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  • Cited by 1
  • Print publication year: 2016
  • Online publication date: December 2017

Chapter 5 - Belgium: Faithful, Obedient, and Just a Little Irritated

from PART II - SPARSE CRITICISM

Summary

CRITICISM OF THE EUROPEAN COURT OF HUMAN RIGHTS

While, in recent years, critical debates on the position and the case law of the European Court of Human Rights arose in neighbouring countries, this has not been the case in Belgium (A). The influence of both the European Convention of Human Rights (ECHR) and the case law of the European Court of Human Rights (ECtHR) has nonetheless been substantial. Both courts and politicians have been eager to comply with the ECtHR's jurisprudence, which is based on an overall respect for the Convention system and the Court. Meanwhile, however, a growing sense of irritation comes to the surface (B).

RESPECT FOR THE CONVENTION SYSTEM IS SHARED AT ALL LEVELS…

At the base-line a commonly shared confidence in the Convention system can be discerned, at the political as well as the judicial and doctrinal level and at the level of the media.

Marc Bossuyt describes criticising Strasbourg case law as a ‘taboo’. This is overstating the fact, as authors do criticise individual judgments. Nevertheless, doctrine, generally, is favourable of the ECtHR, to the point that Koen Lemmens threw himself into the breach for the Strasbourg Court, by taking a broader and dynamic perspective to the Court's case law, instead of focusing on very specific cases.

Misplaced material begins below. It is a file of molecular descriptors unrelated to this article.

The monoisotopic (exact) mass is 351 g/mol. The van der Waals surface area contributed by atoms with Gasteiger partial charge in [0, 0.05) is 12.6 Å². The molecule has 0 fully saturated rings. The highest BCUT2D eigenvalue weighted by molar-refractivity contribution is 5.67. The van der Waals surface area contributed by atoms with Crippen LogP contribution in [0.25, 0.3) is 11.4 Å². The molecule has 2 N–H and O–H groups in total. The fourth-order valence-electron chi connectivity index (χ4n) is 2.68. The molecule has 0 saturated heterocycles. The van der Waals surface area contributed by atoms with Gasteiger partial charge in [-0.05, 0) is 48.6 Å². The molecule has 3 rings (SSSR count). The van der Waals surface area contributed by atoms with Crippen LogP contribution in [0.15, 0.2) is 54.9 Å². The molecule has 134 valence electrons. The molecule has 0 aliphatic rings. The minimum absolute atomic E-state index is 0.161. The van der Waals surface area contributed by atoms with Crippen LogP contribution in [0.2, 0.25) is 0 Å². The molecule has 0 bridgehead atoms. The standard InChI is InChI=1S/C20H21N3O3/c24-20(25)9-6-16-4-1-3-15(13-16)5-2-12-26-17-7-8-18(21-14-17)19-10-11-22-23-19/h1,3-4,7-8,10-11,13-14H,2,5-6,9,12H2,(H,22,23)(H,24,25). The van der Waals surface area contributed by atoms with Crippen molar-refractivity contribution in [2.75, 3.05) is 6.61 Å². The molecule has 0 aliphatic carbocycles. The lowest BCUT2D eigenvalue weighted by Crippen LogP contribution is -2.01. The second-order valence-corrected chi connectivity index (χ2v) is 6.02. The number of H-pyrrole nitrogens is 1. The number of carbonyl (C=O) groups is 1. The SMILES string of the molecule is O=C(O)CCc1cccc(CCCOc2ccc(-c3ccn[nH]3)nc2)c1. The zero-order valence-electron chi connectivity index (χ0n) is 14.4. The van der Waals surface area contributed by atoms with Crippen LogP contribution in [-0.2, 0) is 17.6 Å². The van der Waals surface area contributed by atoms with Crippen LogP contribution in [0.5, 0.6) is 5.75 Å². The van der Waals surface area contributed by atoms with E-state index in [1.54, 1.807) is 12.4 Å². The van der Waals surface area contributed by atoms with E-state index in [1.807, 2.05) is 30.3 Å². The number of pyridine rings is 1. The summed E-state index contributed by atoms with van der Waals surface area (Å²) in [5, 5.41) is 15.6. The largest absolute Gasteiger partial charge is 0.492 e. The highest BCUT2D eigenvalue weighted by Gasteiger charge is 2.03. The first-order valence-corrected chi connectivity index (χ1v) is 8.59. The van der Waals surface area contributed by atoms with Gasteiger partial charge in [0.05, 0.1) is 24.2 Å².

The courts, in turn, display an extremely Europe-friendly attitude, as will be made clear in part III. The ECHR as well as the ECtHR take a prominent position in particular in the jurisprudence of the Constitutional Court, but other courts as well, as a rule, feel little hesitation to comply. In literature, this is identified as an important indicator for measuring the extent to which the ECtHR is considered a legitimate court. Courts can take this Europe- and Strasbourgfriendly attitude because they can rely on public support for the Convention system. The credibility and legitimacy of the ECtHR is generally not put to doubt at the political level or in public opinion. In this, political attitude and media interests reinforce each other. In general, both MP's and the media have adopted an unquestioning attitude towards the ECtHR. Only occasionally were critical opinions picked up by (Flemish) media.

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